An Interactive Site to Identify the Most Beautiful Musical Compositions of Each Country

Welcome music lovers! Please join the discussion, vote, and offer suggestions for what you think are the most beautiful musical compositions of each country in the world. See my initial posting for the rules of the game. Then click on the country label (on the right side) and use "Comment" to offer your thoughts, votes or suggestions about the music of that country. To suggest candidate compositions, please provide the title and composer of the piece and, if possible, a link to an audio or video sample of the music. Once a number of nominations are received for a country, I will create a "poll" for people to vote on their favorite

Sunday, July 27, 2014

Therapeutic Music, and the Best Recordings

A reader of this blog recently sent me this email, which he said I could post here.

I was recently in the hospital for a pretty serious problem and found the music on my iPhone about as life saving and therapeutic as any treatment I received. OK a bit over stated and certainly unfair to the professionals who served me so well.

But the 9th (9 versions of it!), Ravel’s Mussorgsky, Scheherazade, the Firebird, Copland, and not the least a Philips Best of Tchikovsky 2 CD set (that was nothing short of magnificent at least to me - you see I do not have good ears). The music may not have aided my recovery, but it did allow me to retain my sanity and not to sink to too terribly into the abyss of overwhelming depression. 

And at times the music was simply transcendent.

This brings me to your site. I realize that my tastes and exposure are limited. I want to experience the rich veins that better ears have mined and I was delighted to run into you work.

Though one thing concerns me (after so many 9ths) I realize that it not just the composition, but ALSO the performance that matters. I lack the technical acumen to tell why, but darned if I can just things hear anyway.

I am hoping you might recommend some of the better recordings. I know this might open you to a hornets nest or simply be outside of you area of interest. Perhaps you work with people who’s ears are better trained (I actually have something of a physical impairment, BUT I can hear good, bad, and sometimes even great!)

So any help, encouragement, suggested sites, … really anything WILL be most appreciated.


Joe Campbell

My reply to Joe's email:
Hi Joe,

Thanks for your note.  I'm glad you like my blog, and even more glad that you like classical music and that it helps you!  Just last night, I heard the Indianapolis Symphony play Beethoven's 7th at an outdoor concert, under beautiful skies and a full moon, and it was transcendent!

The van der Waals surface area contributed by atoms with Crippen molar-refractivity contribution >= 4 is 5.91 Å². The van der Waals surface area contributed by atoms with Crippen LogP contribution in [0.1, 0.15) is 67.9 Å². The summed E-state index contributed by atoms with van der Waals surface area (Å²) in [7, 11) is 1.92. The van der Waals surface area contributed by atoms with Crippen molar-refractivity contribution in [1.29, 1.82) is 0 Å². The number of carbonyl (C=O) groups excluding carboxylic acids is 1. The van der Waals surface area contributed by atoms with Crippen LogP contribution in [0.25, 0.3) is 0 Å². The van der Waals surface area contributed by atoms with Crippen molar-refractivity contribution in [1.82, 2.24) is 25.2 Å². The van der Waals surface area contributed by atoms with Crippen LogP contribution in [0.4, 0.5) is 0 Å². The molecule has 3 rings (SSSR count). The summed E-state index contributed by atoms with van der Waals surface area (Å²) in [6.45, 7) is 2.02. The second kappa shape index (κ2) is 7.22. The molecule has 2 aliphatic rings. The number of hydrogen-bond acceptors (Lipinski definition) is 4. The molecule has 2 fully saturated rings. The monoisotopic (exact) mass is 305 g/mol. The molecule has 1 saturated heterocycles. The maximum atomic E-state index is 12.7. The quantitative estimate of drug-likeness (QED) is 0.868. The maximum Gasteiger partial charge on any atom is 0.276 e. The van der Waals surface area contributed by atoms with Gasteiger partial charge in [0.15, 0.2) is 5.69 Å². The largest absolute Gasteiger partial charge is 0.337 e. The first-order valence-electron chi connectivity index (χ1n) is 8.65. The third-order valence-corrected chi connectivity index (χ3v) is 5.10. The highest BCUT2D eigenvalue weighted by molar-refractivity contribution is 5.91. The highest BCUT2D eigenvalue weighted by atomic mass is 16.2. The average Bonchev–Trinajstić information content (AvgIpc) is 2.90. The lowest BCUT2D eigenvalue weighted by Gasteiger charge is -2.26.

You asked about particular recordings of the great music.  I have several books that I use to help me select particular performances, but you can also use the user ratings on websites like, which often have very in-depth and helpful analyses and suggestions.

For me the most useful book is the Penguin Guide to Compact Discs, and the newer version which is called the Penguin Guide to Recorded Classical Music.  It is comprehensive, having almost all recordings available, and a "professional" rating of the various recordings.    I also like "The NPR Guide to Building a Classical CD Collection" which has the "300 essential works" and recommended recordings of each (though this is a little out of date by now).  Another is Phil Goulding's "Classical Music: the 50 Greatest Composers and Thier 1000 Greatest Works."

And his response:

I can’t help but think there are others with impaired hearing or simply uneducated ears who know when something is good but don’t know why or who must listen over and again before they can sort it out.

Your suggestions should go a long way to helping me and others similarly disposed. (Without going into some of the horrors I witnessed from other patients, I’ll just say again that I was NOT stretching the case when I claimed that the music kept the awful abyss of depression at bay. And no, it was not a mental ward, but the pain and suffering there might as well have made it one. BTW I hope you will not publish this last parenthetical!)

Monday, May 9, 2011

Joshua Bell Wows Indianapolis with Tchaikovsky Violin Concerto

Last weekend, Joshua Bell brought an Indianapolis Symphony Orchestra audience to its feet--even after the first movement!--with a magnificent rendition of Tchaikovsky's Violin Concerto. As I mentioned in my posting on Russia's Most Beautiful Music, I consider this concerto the most beautiful music ever composed by a Russian, and maybe by any composer. The first movement is especially mesmerizing, and when the ISO completed the exciting, pulse-pounding end of that movement, the audience burst into applause. Not the proper behavior, of course, for a multi-movement symphony, but the Indianapolis crowd could be excused for several reasons.

Joshua Bell is a local boy, raised on a farm in Bloomington, just down the road. Despite his international superstar status, he regularly appears with the ISO, and when he does so, the hall is packed. As ISO President Simon Crookall said before the start of the performance, he was gratified to see such a large crowd, but observed that "we play here just about every weekend," and appealed for people to turn up more often! So there were a lot of non-regulars in the audience there to see Bell. Some of them, no doubt, were not familiar with classical music etiquette.

And who can blame them for their exuberance? The first movement--about 20 minutes long--is a masterpiece all by itself, and Bell's performance, on his Stradivarius, was exuberant, passionate, and exciting.

Bravo to the ISO, and Grazie/Spasibo/Thank You to Bell and Tchaikovsky!

Thursday, April 21, 2011

Beauty, the Brain, and Goosebumps

What constitutes beauty, in music or anything else? My friend Joe, in response to this website, suggested that "beauty" applied only to things we perceive visually, and doubted that music could be "beautiful." Obviously, I disagree--thus this blog!